Famous in Death

Bob_01“His name was Robert Paulson.”

“I’m sorry sir, but there are no names in Fight Club.”

“Oh, I get it. In death we get our names back!”

“His name was Robert Paulson!”

“His name was Robert Paulson!” © Chuck Palaniuk

 

I have no idea why this memory about Fight Club movie came to me one day as some sort of a revelation. I wrote it down in the notebook, but months later when I’ve read it, it made no significance at all. Yet I pondered it some more, and I remembered a poem I wrote over ten years ago.

It was about famous people that I’ve learned about in school. We were taught of them because they were inventors and geniuses. They were responsible for all the great things we had in life and we were learning of them. I secretly hated them all because I didn’t care for school. Those folks created or explored something and now I had to grind my brain into dust to learn what it was about. Frankly, some things I’ve learned in school are just plain useless, like geometry or organic chemistry. Maybe not to you, dear reader, but to me for sure.

Years later I started thinking that these famous people were not just inventors. They were people who lived lives, had families, had fun outside the lab (hopefully) and maybe never even expected their inventions to put their names into the gold fund of human culture and made them practically immortalized. So that poem was some sort of an apology to the bunch.

Having that brought to memory, the Fight Club paragraph I freely quoted out of memory makes sense. Robert Paulson (in the movie played by Meat Loaf) gets killed during putting Project Mayhem into life. In the past he was a famous wrestler, but after experimenting with steroids becomes extremely obese, as the result of which his children turned away from him. After going to self-help groups for people with near fatal health issues (I think Robert had testicle cancer), he joins Fight Club. FC mission gets him killed, but it appears he had the most fun in his later life by serving Project Mayhem.

What does this matter?

I will make here a brave assumption that we all want to be Robert Paulsons. If we are nobodies, that is. Nobodies that tried to accomplish something special, but got either fucked by life or by our own actions (too much, too soon, not enough, etc.) We want to carry something out in life that people may even benefit from (Project Mayhem was originally designed to liberate the masses, in a crude way though), and then hailed as heroes, even if fallen in the line of duty. But it’s not to be greatly famous. It’s to be happy with what we are doing and feeling validated for our efforts. Having our names included into the gold fund of human culture and becoming immortalized probably isn’t the goal. We just want our efforts to count. Well, at least I know I do.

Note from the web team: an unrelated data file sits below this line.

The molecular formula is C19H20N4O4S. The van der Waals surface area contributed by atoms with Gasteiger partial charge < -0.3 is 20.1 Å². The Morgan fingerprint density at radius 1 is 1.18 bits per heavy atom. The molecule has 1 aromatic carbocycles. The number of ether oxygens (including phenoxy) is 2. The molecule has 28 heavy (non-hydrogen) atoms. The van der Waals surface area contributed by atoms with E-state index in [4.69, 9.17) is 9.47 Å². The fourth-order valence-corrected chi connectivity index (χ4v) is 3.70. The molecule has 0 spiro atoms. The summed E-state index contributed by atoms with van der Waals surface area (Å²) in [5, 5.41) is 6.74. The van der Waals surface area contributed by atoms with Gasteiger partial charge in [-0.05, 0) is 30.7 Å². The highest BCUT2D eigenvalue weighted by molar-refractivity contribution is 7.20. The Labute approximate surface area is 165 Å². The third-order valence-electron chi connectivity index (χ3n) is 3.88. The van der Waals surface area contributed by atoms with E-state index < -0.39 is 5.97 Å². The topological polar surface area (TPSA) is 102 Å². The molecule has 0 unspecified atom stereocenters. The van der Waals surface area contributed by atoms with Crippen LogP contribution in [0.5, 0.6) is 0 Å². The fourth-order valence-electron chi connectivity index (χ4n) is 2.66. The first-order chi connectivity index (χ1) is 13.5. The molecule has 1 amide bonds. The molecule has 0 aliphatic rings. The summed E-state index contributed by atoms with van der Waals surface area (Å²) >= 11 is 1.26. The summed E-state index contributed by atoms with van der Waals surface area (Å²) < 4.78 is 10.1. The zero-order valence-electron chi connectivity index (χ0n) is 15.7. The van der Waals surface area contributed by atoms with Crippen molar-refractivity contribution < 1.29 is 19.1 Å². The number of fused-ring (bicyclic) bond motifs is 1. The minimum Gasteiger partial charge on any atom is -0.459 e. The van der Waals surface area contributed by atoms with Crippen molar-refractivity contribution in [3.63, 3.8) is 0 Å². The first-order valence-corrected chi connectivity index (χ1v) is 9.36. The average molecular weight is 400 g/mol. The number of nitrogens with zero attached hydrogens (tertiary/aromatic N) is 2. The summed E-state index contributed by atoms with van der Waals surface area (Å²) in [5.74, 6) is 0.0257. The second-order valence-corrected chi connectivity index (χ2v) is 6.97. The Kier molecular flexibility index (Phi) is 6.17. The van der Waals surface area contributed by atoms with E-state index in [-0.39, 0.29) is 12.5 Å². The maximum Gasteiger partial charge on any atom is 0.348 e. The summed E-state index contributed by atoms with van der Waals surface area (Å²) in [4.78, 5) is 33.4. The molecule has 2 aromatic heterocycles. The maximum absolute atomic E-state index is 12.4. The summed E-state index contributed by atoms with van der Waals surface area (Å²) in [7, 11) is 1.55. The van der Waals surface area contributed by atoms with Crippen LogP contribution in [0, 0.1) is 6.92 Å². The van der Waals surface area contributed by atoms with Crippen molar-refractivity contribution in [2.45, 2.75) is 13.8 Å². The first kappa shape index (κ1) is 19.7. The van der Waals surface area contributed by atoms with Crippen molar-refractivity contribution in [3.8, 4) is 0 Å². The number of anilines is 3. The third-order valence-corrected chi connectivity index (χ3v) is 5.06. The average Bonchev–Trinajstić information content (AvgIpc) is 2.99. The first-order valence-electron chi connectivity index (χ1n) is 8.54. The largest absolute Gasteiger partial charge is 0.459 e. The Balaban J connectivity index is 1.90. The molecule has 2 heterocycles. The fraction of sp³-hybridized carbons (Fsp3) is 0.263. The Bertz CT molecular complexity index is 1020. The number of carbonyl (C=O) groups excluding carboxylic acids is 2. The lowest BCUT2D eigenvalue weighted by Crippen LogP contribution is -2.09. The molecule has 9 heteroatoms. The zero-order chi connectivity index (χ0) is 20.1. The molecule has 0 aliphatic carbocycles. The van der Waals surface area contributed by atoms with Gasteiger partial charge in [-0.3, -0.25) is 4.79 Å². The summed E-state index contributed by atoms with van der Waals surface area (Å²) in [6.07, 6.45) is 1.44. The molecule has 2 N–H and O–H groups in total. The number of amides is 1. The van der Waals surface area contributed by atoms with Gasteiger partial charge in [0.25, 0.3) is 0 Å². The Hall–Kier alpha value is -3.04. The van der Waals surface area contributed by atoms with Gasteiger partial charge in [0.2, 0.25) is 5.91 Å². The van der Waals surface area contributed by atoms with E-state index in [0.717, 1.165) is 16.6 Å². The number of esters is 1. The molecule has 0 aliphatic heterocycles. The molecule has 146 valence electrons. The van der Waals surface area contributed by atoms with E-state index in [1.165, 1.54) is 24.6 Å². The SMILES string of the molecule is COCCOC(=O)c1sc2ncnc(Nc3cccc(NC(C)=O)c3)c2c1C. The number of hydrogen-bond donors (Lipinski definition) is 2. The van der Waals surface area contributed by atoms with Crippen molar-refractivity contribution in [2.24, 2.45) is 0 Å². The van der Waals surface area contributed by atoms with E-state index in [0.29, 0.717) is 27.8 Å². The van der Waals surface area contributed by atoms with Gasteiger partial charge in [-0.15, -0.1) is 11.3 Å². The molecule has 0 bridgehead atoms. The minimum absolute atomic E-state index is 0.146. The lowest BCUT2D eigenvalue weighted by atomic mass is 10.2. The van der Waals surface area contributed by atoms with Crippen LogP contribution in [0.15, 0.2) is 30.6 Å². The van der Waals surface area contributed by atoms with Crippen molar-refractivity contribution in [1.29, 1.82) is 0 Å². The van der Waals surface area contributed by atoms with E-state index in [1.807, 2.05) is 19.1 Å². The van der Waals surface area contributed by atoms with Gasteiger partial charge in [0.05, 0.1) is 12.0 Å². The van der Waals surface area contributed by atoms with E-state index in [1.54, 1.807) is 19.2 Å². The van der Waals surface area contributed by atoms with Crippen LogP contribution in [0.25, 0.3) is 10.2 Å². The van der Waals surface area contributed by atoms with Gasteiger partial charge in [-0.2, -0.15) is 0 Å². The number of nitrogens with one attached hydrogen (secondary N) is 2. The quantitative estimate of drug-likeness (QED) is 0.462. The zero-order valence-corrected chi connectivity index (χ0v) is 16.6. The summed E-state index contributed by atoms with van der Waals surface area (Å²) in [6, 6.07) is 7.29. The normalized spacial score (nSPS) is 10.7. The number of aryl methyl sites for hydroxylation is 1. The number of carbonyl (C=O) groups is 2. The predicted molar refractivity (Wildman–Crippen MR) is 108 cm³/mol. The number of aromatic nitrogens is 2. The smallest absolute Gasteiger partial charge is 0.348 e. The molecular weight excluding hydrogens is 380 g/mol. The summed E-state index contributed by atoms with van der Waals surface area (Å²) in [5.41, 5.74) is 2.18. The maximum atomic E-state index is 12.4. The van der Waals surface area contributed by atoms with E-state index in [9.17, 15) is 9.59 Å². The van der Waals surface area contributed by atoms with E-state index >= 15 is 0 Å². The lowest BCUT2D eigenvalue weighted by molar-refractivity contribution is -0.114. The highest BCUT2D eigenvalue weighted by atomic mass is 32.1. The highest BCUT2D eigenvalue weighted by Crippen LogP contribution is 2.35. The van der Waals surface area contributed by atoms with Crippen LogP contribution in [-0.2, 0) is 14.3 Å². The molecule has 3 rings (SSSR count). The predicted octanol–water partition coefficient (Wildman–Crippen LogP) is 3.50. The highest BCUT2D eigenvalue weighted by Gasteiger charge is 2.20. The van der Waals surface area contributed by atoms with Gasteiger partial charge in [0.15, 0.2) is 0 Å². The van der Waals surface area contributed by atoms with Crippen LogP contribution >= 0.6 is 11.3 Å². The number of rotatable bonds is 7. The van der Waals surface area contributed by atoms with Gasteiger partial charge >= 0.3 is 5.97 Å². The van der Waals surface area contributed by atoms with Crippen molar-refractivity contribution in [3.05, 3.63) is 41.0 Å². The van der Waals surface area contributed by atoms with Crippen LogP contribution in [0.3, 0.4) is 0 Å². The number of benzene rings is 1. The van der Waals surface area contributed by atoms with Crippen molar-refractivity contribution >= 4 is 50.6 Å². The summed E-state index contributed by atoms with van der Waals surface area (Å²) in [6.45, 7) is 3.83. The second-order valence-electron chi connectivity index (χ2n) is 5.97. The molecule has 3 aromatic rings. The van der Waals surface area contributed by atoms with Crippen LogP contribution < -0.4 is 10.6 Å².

Cliff Burton, the second of official four Metallica bass players, and the most famous of them, said that if you wanted to succeed in something, you need to marry yourself to it. I liked that expression that was attributed to him the first time I read it, over 20 years ago. At that time, I was trying to learn playing guitar, but I haven’t put a lot of effort into it and I haven’t got far, naturally. I saw however that my writing was getting better and there were certainly more people appreciating my efforts in putting stories together. So, I’ve stuck with writing. I can’t say I got much success. Quite the opposite. Trying to break through, I submit my stories to competitions of all kinds, but deep inside I know I need to be writing query letters to get longer stories in. And what do I do about that? Procrastinate by keeping writing longer stories and keeping submitting shorter ones to magazine competitions.

Writing is fun, and stories are good, but lately only one other person reads them. Maybe one day I will learn to do the right thing… before Project Mayhem of my own kind gets me checked out for good.


the image was copied from https://fightclub.fandom.com/wiki/Robert_Paulson

thank you, Fight Club fan page

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